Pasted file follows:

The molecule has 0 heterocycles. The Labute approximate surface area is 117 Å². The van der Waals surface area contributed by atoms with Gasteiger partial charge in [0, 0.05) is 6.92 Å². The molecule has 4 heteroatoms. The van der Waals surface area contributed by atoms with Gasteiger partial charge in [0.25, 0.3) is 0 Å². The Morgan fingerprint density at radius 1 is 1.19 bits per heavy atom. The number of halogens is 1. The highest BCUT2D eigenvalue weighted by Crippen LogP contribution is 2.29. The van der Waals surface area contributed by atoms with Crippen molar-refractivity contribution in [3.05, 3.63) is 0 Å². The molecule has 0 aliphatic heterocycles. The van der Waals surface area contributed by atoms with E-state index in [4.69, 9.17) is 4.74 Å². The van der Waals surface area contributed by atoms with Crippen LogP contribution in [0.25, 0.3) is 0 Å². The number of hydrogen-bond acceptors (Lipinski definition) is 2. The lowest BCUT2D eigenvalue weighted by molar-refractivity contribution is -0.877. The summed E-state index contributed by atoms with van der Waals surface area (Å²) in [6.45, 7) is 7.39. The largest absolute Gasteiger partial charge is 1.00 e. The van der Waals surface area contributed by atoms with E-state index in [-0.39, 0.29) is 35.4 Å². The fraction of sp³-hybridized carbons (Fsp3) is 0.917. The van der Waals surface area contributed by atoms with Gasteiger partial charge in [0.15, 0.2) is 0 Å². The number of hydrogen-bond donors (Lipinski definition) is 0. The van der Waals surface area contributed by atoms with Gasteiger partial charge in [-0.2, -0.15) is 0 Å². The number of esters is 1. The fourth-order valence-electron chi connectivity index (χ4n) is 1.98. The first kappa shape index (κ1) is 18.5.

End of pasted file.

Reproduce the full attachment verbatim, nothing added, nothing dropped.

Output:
The molecule has 0 heterocycles. The Labute approximate surface area is 117 Å². The van der Waals surface area contributed by atoms with Gasteiger partial charge in [0, 0.05) is 6.92 Å². The molecule has 4 heteroatoms. The van der Waals surface area contributed by atoms with Gasteiger partial charge in [0.25, 0.3) is 0 Å². The Morgan fingerprint density at radius 1 is 1.19 bits per heavy atom. The number of halogens is 1. The highest BCUT2D eigenvalue weighted by Crippen LogP contribution is 2.29. The van der Waals surface area contributed by atoms with Crippen molar-refractivity contribution in [3.05, 3.63) is 0 Å². The molecule has 0 aliphatic heterocycles. The van der Waals surface area contributed by atoms with E-state index in [4.69, 9.17) is 4.74 Å². The van der Waals surface area contributed by atoms with Crippen LogP contribution in [0.25, 0.3) is 0 Å². The number of hydrogen-bond acceptors (Lipinski definition) is 2. The lowest BCUT2D eigenvalue weighted by molar-refractivity contribution is -0.877. The summed E-state index contributed by atoms with van der Waals surface area (Å²) in [6.45, 7) is 7.39. The largest absolute Gasteiger partial charge is 1.00 e. The van der Waals surface area contributed by atoms with E-state index in [-0.39, 0.29) is 35.4 Å². The fraction of sp³-hybridized carbons (Fsp3) is 0.917. The van der Waals surface area contributed by atoms with Gasteiger partial charge in [0.15, 0.2) is 0 Å². The number of hydrogen-bond donors (Lipinski definition) is 0. The van der Waals surface area contributed by atoms with Gasteiger partial charge in [-0.2, -0.15) is 0 Å². The number of esters is 1. The fourth-order valence-electron chi connectivity index (χ4n) is 1.98. The first kappa shape index (κ1) is 18.5.